YouTube Comments Are Changed to Make Them Less…Hate Filled

YouTube Comments Are Changed to Make Them Less…Hate Filled

One of the absolute filthiest places on the internet is not, as you’d expect, a website with three x’s associated with it. Believe it or not it is the YouTube comments section. For years now they have been done through unverified accounts, basically anonymously, and this brought out the worst in people.

Some of the worst bile in the world was spilled all over YouTube comments and the billion dollar company has decided to do something about it. YouTube, owned by Google, is now to only allow comments that are either linked to a Google+ account or their own YouTube channel.

NBC touched on it lightly in their conservative major network way. We’ll be looking at it a bit closer and take the time to consider what it means for your business.

Why do YouTube comments now have to be linked to a Google+ account or channel

The hope is that some of the worst offenders on the site will be shamed into not saying a rude comment in the first place. With their real name attached to the account, their email account, and a social profile (Google+) all linked…hopefully they’ll think twice.

There is also now greater accountability for following up on ugly YouTube comments as the social media giant has an account which they can trace comments to and follow up with the perpetrator. Sounds like internet policing, and frankly it is well overdue.

How to make YouTube comments with this new feature

new youtube comments section

The new YouTube comments section with my Google+ account attached.

To make a YouTube comment now you click on the comment box, as usual. You will then be directed to use your Google+ account or make your own channel. The new YouTube channel will be connected to your Google+ account and Google email.

As you can see in this screenshot I’m already signed into Google (internet junkie here!) and ready to comment. The dialogue box tells us more about what happens after we make the YouTube comment:

  • Smarter sorting shows YouTube comments from people you in know in Google Circles. You can switch between ‘Global’ and ‘Personal’ comments to see the different comment levels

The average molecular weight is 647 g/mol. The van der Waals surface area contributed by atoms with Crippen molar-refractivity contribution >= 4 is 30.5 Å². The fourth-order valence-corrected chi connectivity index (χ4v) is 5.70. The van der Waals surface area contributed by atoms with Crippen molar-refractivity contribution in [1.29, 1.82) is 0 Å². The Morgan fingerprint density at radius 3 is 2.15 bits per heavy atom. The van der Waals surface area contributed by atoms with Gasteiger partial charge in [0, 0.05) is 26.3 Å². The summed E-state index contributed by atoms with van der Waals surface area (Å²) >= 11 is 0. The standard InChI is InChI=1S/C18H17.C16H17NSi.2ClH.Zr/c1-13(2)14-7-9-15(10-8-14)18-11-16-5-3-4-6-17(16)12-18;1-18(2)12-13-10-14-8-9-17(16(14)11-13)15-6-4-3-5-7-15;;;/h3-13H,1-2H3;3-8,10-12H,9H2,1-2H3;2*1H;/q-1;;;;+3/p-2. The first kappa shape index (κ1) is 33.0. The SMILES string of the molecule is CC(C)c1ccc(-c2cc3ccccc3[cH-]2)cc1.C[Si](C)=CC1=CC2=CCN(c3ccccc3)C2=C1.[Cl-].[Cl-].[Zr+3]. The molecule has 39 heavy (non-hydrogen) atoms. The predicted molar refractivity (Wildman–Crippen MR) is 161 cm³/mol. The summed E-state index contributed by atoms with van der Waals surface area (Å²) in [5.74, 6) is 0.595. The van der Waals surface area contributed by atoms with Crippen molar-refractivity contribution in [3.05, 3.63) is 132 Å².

• A new format and votes up increase engagement and highlights important messages better

  • You can choose to publish your comments to Google+, click the already checked box if you only want to publish your YouTube comment on YouTube

What does the cleaning up of YouTube comments mean for your business

The internet can be an ugly ugly place. It gets so bad that people even write songs about it, such as Macklemore’s ‘Same Love’ wherein he comments: “Have you read the YouTube comments lately? ‘That’s so gay’ gets dropped on the daily.” And Macklemore chose a tame common saying for his song!

Businesses have been hesitant to enter into the social media arena, especially YouTube, specifically because of the fact that they don’t want to manage these vile comments. Having a great video for your business with an ugly comment under it can:

  • Lead to a poor image if managed improperly

  • Turn off conservative YouTube followers

  • Start a fight that doesn’t need to be had when you just want to promote your product

  • Be difficult to follow up on when it’s a customer service issue

After all that hard work gaining new YouTube subscribers for your channel, the comments could ruin it all and turn people off. This should lessen now as people will be less likely to say just whatever hate filled thing they want.

I, for one, applaud this act by YouTube and Google. If this begins to clean up the notoriously dirty site and make it more useable for it’s users and businesses we’ll all benefit. Best of all, YouTube comments are no longer a place for anonymous cowards to spew hate.

A hidden benefit of this happens over on Google+. Let’s face it, this hasn’t been a successful social media site at all. But with the increased relevance of this, along with the new authorship standards, Google+ may one day actually be relevant!

UPDATE: For more on the YouTube and Google+ comment integration, see this post: The Continued Backlash over Goggle+ and YouTube Comment Integration

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